Tomorrow things will get interesting with two hours of argument on whether the Constitution allows Congress to compel Americans to buy a product (in this case, a "financial instrument.")
The argument on this seems ludicrous to me (emphasis mine):
"The challengers to the reform say that never before has the government forced people to buy a product," Neal Katyal, who defended the legislation in appellate courts while serving as Obama's acting solicitor general, said in an interview with AFP. "We're not forcing you to buy a product. Health care is something all Americans consume, and you don't know when you're going to consume it." Katyal added that "we are not regulating what people buy, we're regulating how people finance it."
That seems to be no difference at all, to me.
Neal Katyal also provides yet another example of the liberal attempt to sway the court:
Katyal also framed any decision overturning the law as judicial actvism, bordering on tyranny. "If the Supreme Court struck this down, I think that it wouldn't just be about," he said. "It would be the Supreme Court saying: 'Look, we've got the power to really take decisions, move them off of the table of the American people, even in a democracy.'"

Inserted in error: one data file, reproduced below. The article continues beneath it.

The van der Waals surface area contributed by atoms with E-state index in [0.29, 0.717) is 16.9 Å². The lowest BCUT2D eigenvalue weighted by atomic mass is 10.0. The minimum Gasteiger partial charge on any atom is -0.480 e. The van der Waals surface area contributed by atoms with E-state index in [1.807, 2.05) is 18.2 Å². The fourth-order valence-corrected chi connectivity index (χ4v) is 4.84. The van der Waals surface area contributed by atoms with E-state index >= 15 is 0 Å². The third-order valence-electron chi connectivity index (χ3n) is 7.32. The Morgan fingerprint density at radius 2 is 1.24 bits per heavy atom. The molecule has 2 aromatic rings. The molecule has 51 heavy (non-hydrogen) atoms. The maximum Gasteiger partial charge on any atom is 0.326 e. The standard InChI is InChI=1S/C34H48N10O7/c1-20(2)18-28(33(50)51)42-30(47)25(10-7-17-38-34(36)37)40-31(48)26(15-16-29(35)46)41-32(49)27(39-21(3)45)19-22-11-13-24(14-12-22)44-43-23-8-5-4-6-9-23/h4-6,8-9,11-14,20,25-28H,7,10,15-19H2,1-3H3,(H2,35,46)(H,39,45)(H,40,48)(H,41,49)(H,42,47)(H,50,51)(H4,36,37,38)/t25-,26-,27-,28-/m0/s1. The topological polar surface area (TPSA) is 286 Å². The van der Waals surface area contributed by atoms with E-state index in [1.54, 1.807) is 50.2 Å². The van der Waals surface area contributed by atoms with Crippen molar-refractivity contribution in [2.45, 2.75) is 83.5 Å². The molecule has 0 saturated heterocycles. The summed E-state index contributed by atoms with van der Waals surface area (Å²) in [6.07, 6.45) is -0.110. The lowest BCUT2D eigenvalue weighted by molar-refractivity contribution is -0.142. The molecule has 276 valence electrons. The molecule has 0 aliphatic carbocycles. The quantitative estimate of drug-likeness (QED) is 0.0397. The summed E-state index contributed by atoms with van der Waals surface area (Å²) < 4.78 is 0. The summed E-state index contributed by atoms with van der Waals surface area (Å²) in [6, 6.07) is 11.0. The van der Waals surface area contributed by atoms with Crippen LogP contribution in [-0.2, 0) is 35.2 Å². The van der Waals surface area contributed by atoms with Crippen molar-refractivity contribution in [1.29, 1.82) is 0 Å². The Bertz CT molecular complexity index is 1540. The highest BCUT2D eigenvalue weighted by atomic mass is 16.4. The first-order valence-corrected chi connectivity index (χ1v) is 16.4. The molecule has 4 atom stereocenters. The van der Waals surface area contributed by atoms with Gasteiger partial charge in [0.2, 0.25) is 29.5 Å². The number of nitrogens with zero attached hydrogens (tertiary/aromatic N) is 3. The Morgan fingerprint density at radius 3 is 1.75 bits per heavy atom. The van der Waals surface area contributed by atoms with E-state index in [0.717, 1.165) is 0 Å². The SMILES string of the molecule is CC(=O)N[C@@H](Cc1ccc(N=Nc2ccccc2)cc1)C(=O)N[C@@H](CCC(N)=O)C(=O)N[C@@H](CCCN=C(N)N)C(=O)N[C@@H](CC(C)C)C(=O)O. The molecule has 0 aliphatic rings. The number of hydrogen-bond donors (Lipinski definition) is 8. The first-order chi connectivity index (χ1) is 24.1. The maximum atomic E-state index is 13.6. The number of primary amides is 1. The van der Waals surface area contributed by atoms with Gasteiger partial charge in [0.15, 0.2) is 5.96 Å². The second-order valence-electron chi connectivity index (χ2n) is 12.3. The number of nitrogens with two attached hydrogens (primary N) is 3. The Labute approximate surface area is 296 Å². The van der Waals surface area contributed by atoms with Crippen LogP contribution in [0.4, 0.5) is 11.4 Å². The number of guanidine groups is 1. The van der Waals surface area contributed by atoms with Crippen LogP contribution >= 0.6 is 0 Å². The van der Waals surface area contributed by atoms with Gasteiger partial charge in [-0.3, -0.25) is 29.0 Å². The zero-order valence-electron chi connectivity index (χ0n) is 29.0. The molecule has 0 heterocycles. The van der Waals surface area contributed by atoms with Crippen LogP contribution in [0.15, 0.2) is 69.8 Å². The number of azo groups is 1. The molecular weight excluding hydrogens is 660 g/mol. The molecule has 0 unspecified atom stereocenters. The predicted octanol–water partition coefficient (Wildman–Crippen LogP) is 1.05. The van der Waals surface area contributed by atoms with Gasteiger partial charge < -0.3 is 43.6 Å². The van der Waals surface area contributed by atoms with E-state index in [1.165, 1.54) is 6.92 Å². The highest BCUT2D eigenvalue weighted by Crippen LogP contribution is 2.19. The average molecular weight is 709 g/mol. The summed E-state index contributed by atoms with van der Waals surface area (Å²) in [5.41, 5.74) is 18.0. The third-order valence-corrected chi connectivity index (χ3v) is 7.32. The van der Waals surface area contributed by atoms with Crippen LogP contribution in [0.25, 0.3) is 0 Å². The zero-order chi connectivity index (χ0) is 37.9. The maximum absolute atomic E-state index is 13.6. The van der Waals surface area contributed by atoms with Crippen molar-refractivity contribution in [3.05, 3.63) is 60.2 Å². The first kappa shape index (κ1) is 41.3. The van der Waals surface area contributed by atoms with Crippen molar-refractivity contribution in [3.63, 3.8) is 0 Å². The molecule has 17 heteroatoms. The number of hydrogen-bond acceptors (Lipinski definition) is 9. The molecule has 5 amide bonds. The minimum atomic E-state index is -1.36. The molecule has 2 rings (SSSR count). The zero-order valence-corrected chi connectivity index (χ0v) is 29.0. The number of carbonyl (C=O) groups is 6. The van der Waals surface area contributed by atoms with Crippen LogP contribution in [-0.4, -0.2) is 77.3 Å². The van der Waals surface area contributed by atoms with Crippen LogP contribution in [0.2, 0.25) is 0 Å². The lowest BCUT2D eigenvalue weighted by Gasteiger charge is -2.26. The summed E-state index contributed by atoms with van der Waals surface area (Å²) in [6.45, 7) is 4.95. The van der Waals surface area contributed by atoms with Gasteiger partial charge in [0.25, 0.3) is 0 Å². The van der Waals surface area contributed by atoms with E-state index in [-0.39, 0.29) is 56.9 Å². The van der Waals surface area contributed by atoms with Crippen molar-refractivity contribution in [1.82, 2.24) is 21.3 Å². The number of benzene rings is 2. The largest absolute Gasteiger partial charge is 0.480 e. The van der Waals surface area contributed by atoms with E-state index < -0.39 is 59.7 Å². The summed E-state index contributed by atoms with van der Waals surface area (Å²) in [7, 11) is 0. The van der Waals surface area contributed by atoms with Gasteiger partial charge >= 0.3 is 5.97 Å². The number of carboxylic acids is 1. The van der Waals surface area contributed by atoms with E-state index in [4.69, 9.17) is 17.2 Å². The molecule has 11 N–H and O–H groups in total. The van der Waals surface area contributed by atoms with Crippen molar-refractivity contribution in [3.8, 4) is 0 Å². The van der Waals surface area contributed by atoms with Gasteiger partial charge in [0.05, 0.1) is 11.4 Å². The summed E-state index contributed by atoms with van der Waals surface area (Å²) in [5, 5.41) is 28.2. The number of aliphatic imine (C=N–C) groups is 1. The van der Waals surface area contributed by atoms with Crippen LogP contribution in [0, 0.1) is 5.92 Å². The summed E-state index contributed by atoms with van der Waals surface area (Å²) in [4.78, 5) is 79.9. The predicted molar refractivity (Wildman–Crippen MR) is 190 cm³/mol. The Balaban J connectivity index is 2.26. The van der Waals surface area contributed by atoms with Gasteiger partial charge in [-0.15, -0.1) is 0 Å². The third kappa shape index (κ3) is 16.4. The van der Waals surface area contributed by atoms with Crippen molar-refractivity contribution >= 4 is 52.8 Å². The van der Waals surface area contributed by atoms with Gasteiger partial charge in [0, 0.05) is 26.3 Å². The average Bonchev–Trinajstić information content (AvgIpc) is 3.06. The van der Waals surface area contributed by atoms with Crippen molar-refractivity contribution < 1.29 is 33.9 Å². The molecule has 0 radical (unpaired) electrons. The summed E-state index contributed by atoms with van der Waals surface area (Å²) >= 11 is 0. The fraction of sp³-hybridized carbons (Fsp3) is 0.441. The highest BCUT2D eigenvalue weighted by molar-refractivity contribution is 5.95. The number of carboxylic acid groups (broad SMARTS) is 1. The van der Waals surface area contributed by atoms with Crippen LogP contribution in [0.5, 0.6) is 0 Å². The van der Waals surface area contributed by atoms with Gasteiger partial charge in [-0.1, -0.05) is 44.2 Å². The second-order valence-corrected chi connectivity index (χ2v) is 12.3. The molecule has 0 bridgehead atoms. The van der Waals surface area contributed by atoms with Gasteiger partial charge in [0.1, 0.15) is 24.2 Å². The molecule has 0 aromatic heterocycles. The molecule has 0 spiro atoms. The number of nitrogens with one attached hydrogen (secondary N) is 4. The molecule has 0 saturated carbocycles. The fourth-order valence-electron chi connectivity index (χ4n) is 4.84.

Michael Hammond, writing at Red State, points out that the liberal media has a long-standing practice of attempting to intimidate the court:
There's absolutely no point in falling down the rabbit hole trying to anticipate how the court will vote and I'm not about to try.
What IS clear is what is at stake. The objections conservatives (and others) have to ObamaCare have been made clear and it is now up to the Court to decide. My position has always been that this law is a huge over reach of government authority and treads on state's rights, individual liberties, and personal freedom, not to mention the staggering expense and new taxes:
Neal Katyal says the opposition to ObamaCare is just that "people are afraid of change." I'm afraid the problem is a lot more serious than that.
I'm apprehensive and naturally pessimistic. I'm the one who never believed Obama would get elected in the first place ("How in the world could people vote for him? You can't elect a president on the basis on one speech!" "He's got no record! He's only been in the Senate for 117 days!"). I am not particularly optimistic about how this will turn out.
As the Supreme Court does not allow live-coverage you will have to wait for audio later in the day. The Foundry will be posting updates as will others. Jamie Dupree is inside hearing arguments and will update when he gets out.